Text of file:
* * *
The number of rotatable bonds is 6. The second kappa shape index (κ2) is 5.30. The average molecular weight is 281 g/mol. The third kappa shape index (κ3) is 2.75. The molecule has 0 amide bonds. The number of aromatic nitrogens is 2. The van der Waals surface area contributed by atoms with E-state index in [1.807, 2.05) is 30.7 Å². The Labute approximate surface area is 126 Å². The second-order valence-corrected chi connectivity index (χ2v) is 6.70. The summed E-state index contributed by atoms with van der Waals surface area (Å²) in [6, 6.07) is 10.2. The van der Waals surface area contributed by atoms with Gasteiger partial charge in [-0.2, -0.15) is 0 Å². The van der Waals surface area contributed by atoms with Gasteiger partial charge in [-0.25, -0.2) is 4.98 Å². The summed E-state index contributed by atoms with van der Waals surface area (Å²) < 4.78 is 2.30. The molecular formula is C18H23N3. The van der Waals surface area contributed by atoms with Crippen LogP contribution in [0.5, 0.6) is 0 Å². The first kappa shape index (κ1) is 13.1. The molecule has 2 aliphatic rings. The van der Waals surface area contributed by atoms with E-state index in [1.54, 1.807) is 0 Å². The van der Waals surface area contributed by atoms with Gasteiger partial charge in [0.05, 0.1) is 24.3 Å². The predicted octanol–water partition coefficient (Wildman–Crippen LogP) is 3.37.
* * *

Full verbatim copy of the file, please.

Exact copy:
The number of rotatable bonds is 6. The second kappa shape index (κ2) is 5.30. The average molecular weight is 281 g/mol. The third kappa shape index (κ3) is 2.75. The molecule has 0 amide bonds. The number of aromatic nitrogens is 2. The van der Waals surface area contributed by atoms with E-state index in [1.807, 2.05) is 30.7 Å². The Labute approximate surface area is 126 Å². The second-order valence-corrected chi connectivity index (χ2v) is 6.70. The summed E-state index contributed by atoms with van der Waals surface area (Å²) in [6, 6.07) is 10.2. The van der Waals surface area contributed by atoms with Gasteiger partial charge in [-0.2, -0.15) is 0 Å². The van der Waals surface area contributed by atoms with Gasteiger partial charge in [-0.25, -0.2) is 4.98 Å². The summed E-state index contributed by atoms with van der Waals surface area (Å²) < 4.78 is 2.30. The molecular formula is C18H23N3. The van der Waals surface area contributed by atoms with Crippen LogP contribution in [0.5, 0.6) is 0 Å². The first kappa shape index (κ1) is 13.1. The molecule has 2 aliphatic rings. The van der Waals surface area contributed by atoms with E-state index in [1.54, 1.807) is 0 Å². The van der Waals surface area contributed by atoms with Gasteiger partial charge in [0.05, 0.1) is 24.3 Å². The predicted octanol–water partition coefficient (Wildman–Crippen LogP) is 3.37.